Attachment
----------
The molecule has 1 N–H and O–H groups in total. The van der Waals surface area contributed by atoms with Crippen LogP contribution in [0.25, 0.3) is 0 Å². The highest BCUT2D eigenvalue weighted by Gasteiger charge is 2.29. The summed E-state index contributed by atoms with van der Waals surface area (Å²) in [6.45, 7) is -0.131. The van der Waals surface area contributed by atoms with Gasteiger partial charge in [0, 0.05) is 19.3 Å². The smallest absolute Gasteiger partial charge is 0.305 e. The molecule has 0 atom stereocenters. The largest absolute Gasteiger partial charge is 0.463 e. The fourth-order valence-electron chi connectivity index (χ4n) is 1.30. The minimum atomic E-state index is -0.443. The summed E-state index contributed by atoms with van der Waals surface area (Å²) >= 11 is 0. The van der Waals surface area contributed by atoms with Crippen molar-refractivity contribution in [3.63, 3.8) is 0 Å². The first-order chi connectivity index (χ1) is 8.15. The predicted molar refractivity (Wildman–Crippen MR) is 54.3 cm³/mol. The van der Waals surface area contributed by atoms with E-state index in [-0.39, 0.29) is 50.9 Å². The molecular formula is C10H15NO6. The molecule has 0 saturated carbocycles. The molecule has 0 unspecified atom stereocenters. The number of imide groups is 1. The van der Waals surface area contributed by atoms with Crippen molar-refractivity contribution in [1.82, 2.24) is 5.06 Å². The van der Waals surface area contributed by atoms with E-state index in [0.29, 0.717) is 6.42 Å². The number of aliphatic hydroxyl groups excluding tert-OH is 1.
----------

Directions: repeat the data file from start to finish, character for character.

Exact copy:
The molecule has 1 N–H and O–H groups in total. The van der Waals surface area contributed by atoms with Crippen LogP contribution in [0.25, 0.3) is 0 Å². The highest BCUT2D eigenvalue weighted by Gasteiger charge is 2.29. The summed E-state index contributed by atoms with van der Waals surface area (Å²) in [6.45, 7) is -0.131. The van der Waals surface area contributed by atoms with Gasteiger partial charge in [0, 0.05) is 19.3 Å². The smallest absolute Gasteiger partial charge is 0.305 e. The molecule has 0 atom stereocenters. The largest absolute Gasteiger partial charge is 0.463 e. The fourth-order valence-electron chi connectivity index (χ4n) is 1.30. The minimum atomic E-state index is -0.443. The summed E-state index contributed by atoms with van der Waals surface area (Å²) >= 11 is 0. The van der Waals surface area contributed by atoms with Crippen molar-refractivity contribution in [3.63, 3.8) is 0 Å². The first-order chi connectivity index (χ1) is 8.15. The predicted molar refractivity (Wildman–Crippen MR) is 54.3 cm³/mol. The van der Waals surface area contributed by atoms with E-state index in [-0.39, 0.29) is 50.9 Å². The molecular formula is C10H15NO6. The molecule has 0 saturated carbocycles. The molecule has 0 unspecified atom stereocenters. The number of imide groups is 1. The van der Waals surface area contributed by atoms with Crippen molar-refractivity contribution in [1.82, 2.24) is 5.06 Å². The van der Waals surface area contributed by atoms with E-state index in [0.29, 0.717) is 6.42 Å². The number of aliphatic hydroxyl groups excluding tert-OH is 1.